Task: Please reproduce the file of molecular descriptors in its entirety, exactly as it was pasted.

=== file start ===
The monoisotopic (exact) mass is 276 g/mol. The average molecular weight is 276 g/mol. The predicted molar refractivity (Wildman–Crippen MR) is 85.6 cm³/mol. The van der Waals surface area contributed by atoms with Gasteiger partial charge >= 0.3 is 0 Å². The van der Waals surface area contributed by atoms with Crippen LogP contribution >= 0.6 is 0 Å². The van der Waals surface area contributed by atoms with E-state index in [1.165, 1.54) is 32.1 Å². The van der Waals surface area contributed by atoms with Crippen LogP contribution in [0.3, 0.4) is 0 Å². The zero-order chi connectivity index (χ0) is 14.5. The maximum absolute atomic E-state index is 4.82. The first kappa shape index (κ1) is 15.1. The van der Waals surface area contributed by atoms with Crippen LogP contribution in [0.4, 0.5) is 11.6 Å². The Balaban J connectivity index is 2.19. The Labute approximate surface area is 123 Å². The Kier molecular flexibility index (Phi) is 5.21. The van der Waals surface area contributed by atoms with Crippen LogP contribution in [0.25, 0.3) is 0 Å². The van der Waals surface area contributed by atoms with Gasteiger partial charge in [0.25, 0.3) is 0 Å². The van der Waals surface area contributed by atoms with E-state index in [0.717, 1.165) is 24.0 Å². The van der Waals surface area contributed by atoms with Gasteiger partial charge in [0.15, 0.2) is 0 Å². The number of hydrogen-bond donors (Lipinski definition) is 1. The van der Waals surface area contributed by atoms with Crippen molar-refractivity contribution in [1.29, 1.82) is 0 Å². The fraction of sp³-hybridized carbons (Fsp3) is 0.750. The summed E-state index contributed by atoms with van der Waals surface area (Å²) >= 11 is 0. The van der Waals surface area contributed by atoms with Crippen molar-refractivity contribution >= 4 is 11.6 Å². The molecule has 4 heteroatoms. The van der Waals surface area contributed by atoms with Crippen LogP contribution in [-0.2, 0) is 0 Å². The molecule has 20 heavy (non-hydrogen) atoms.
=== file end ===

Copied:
The monoisotopic (exact) mass is 276 g/mol. The average molecular weight is 276 g/mol. The predicted molar refractivity (Wildman–Crippen MR) is 85.6 cm³/mol. The van der Waals surface area contributed by atoms with Gasteiger partial charge >= 0.3 is 0 Å². The van der Waals surface area contributed by atoms with Crippen LogP contribution >= 0.6 is 0 Å². The van der Waals surface area contributed by atoms with E-state index in [1.165, 1.54) is 32.1 Å². The van der Waals surface area contributed by atoms with Crippen LogP contribution in [0.3, 0.4) is 0 Å². The zero-order chi connectivity index (χ0) is 14.5. The maximum absolute atomic E-state index is 4.82. The first kappa shape index (κ1) is 15.1. The van der Waals surface area contributed by atoms with Crippen LogP contribution in [0.4, 0.5) is 11.6 Å². The Balaban J connectivity index is 2.19. The Labute approximate surface area is 123 Å². The Kier molecular flexibility index (Phi) is 5.21. The van der Waals surface area contributed by atoms with Crippen LogP contribution in [0.25, 0.3) is 0 Å². The van der Waals surface area contributed by atoms with Gasteiger partial charge in [0.25, 0.3) is 0 Å². The van der Waals surface area contributed by atoms with E-state index in [0.717, 1.165) is 24.0 Å². The van der Waals surface area contributed by atoms with Gasteiger partial charge in [0.15, 0.2) is 0 Å². The number of hydrogen-bond donors (Lipinski definition) is 1. The van der Waals surface area contributed by atoms with Crippen molar-refractivity contribution in [1.29, 1.82) is 0 Å². The fraction of sp³-hybridized carbons (Fsp3) is 0.750. The summed E-state index contributed by atoms with van der Waals surface area (Å²) >= 11 is 0. The van der Waals surface area contributed by atoms with Crippen molar-refractivity contribution >= 4 is 11.6 Å². The molecule has 4 heteroatoms. The van der Waals surface area contributed by atoms with Crippen LogP contribution in [-0.2, 0) is 0 Å². The molecule has 20 heavy (non-hydrogen) atoms.